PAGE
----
In this project we develop a light efficient method of performing transport probing operations like epipolar imaging. Our method enables structured light imaging to be performed effectively under bright ambient light conditions with a low power projector source.
This project explores an inexpensive method to directly estimate Turblence Strength field by using only passive multiview observations of a background.
The project aims to model the optical turbulence through hot air and exploits the model to remove turbulence effects from images as well as recover depth cues in the scene.
Document Rectification
The image of a deformed document is rectified by tracing the text and recovering the 3D deformation.
Theoretical guarantees for undistortion
The deformation field between a distorted image and the corresponding template is estimated. Global optimality criteria for the estimation are derived.
Flexible Voxels for Motion-Aware Videography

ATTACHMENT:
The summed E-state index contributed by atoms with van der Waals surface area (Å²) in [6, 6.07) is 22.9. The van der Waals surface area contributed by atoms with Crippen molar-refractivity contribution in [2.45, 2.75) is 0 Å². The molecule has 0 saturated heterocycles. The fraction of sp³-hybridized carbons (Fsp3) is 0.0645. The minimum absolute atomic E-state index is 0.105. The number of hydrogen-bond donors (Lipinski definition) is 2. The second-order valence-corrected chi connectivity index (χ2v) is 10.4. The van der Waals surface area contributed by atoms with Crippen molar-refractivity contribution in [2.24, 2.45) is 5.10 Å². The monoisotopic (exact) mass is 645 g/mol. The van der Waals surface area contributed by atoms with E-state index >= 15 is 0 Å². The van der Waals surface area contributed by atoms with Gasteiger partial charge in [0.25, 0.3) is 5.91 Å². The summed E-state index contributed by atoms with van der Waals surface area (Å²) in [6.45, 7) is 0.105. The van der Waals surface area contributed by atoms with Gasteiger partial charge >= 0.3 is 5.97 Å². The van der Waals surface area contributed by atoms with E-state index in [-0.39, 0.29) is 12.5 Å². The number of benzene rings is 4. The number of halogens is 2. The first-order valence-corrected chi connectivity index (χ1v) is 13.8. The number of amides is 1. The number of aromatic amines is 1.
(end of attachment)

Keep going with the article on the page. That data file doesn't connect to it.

We wish to build video cameras whose spatial and temporal resolutions can be adjusted post-capture depending on the motion in the scene.
Optimal Coded Sampling for Temporal Super-Resolution
Multiple coded exposure cameras are used to obtain temporal super-resolution.
Coplanar Shadowgram Imaging
We present a practical approach to SFS using a novel technique called coplanar shadowgram imaging, that allows us to use dozens to even hundreds of views for visual hull reconstruction.
Shadow Cameras
We generalize dual photography for all types of light-sources using opaque, occluding masks.
Illustrating Motion through DLP Photography
We process photographs taken under DLP lighting to either summarize a dynamic scene or illustrate its motion.
Undistorting images captured through water fluctuations.
We estimate the shape of the water surface and recover the underwater scene without using any calibration patterns, multiple viewpoints or active illumination.
Endoscopic Imaging
We present a complete calibration of oblique endoscopes.
Assorted Pixels: Multidimensional Imaging
This page describes a new technology developed at Columbia's Computer Vision Laboratory that can be used to enhance the dynamic range (range of measurable brightness values) of virtually any imaging system.